Article Text

Download PDFPDF
Don't shoot: one man, a street fellowship, and the end of violence in inner-city America
  1. David Hemenway
  1. Correspondence to Professor David Hemenway, Harvard Injury Control Research Center, Harvard School of Public Health, 677 Huntington Avenue, Boston, MA 02115, USA; hemenway{at}

Statistics from

Request Permissions

If you wish to reuse any or all of this article please use the link below which will take you to the Copyright Clearance Center’s RightsLink service. You will be able to get a quick price and instant permission to reuse the content in many different ways.

David Kennedy. Published by Bloomsbury, New York, 2011, pp 305, Introduction, 10 chapters, References, hardcover. USD 28. ISBN 978-1608192649.

Two especially pernicious crimes are street shootings and street drug peddling, for these can destroy communities. Many of the most dangerous places in USA, often poor Black inner-city neighbourhoods, have been hit hard by gang killings and overt drug markets. Residents live in fear and are afraid to venture out.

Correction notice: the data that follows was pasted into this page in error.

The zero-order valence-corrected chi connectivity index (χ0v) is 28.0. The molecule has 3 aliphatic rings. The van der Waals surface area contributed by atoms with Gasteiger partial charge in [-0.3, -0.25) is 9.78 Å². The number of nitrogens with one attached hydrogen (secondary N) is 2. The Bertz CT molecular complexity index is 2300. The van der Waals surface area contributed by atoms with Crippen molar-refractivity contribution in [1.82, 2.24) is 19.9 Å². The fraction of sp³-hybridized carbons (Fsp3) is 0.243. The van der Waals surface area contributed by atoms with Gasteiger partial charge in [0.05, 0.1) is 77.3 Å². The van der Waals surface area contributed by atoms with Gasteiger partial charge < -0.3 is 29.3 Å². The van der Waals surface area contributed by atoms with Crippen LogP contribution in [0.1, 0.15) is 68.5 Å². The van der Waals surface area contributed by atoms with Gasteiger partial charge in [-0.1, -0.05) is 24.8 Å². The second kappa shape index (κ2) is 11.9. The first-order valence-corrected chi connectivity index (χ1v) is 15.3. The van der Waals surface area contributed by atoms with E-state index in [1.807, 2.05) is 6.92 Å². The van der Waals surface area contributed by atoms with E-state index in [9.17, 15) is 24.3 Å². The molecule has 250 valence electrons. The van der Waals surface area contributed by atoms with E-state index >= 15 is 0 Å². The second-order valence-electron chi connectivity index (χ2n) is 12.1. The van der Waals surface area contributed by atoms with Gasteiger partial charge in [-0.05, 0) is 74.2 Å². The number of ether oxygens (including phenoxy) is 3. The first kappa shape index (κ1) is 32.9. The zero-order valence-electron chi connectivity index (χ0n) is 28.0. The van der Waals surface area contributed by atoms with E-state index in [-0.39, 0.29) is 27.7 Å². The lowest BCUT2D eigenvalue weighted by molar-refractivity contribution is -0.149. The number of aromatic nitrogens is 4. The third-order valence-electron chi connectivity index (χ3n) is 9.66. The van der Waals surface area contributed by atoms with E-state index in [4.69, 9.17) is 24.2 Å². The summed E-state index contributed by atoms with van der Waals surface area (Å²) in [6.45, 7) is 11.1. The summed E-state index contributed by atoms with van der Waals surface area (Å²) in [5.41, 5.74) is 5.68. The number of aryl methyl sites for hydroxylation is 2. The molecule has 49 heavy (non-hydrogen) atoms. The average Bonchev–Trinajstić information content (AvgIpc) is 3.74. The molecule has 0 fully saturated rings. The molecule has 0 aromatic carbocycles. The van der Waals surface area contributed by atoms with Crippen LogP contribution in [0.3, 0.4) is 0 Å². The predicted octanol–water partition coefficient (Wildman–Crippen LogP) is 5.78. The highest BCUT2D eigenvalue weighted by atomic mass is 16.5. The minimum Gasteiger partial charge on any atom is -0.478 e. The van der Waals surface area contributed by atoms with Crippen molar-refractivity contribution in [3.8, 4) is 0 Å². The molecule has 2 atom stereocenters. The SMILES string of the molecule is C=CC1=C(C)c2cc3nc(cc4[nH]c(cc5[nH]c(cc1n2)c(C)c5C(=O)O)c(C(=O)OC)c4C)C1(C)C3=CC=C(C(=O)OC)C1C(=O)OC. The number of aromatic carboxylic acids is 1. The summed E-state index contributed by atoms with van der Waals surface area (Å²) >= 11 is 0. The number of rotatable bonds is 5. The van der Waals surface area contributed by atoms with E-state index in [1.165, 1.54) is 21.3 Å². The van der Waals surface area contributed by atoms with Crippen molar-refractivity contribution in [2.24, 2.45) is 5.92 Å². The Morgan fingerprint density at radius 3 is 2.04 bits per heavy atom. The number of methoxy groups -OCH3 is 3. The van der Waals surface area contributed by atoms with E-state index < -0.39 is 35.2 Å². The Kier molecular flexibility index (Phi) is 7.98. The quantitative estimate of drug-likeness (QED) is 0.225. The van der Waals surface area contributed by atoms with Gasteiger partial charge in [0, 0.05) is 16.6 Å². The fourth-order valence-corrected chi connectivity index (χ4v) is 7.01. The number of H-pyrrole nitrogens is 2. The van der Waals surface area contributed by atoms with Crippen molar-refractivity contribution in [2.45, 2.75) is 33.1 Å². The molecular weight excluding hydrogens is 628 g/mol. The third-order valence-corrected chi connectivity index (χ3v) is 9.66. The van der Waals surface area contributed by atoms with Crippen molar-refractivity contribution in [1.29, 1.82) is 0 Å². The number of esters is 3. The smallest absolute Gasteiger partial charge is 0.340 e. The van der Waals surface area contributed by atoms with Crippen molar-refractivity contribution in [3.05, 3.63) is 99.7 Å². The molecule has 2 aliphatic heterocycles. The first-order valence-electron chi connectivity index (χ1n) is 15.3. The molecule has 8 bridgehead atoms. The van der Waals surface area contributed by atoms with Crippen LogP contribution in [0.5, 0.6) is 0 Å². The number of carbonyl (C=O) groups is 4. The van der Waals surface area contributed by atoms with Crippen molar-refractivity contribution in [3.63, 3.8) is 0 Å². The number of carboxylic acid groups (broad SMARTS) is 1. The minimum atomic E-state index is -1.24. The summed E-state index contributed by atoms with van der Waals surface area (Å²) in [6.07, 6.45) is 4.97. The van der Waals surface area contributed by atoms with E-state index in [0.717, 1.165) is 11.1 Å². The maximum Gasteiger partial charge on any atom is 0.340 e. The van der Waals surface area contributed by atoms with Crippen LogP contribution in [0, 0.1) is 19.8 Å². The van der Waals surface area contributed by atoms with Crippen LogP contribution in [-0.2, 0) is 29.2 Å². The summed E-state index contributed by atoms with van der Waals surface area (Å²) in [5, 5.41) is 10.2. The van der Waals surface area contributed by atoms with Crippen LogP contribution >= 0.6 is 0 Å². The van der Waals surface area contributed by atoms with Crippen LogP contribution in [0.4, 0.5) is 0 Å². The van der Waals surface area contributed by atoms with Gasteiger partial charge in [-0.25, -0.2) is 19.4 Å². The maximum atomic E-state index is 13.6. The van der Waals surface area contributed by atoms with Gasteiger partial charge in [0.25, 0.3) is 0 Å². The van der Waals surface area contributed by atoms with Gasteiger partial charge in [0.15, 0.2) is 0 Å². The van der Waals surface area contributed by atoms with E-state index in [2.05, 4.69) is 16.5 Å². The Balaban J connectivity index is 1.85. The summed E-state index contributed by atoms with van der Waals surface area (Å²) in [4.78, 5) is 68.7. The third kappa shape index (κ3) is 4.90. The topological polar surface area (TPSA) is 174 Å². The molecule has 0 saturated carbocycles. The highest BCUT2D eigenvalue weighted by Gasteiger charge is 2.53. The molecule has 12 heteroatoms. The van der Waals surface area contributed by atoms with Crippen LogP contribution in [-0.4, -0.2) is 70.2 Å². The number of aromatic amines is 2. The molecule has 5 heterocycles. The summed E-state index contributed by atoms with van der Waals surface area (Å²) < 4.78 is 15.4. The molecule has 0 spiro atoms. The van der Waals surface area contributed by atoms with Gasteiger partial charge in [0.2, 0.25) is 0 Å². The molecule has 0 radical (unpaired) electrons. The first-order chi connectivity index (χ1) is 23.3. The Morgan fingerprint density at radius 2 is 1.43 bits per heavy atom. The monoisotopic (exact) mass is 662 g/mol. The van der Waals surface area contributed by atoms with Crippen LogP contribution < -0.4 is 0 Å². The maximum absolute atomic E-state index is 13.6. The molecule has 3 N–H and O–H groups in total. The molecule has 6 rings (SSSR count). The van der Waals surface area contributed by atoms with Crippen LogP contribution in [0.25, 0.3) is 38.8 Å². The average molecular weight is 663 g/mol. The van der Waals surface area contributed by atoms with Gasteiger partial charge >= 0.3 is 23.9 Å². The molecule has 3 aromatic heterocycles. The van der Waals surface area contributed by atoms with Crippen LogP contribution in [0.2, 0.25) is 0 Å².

Is there a law enforcement strategy that could drastically reduce or even eliminate the gang shootings and the overt drug markets without requiring any new laws, authority or funding?

Indeed there is. This strategy has been used successfully in many localities, including Rockford IL, Hempstead Village NY, Nashville TN, Stockton CA, New Haven CT, Portland OR, Minneapolis MN, Cincinnati OH, Boston MA and High Point NC. The strategy has a large and immediate impact. The logic makes sense, but the strategy requires cooperation from many parties, and can fall apart over time unless it is institutionalised, unless there is someone whose responsibility it is to ensure that it stays together.

It seems like a miracle. While it will not immediately end racism or poverty, or give people jobs, or even reduce drug use …

View Full Text


  • Provenance and peer review Commissioned; internally peer reviewed.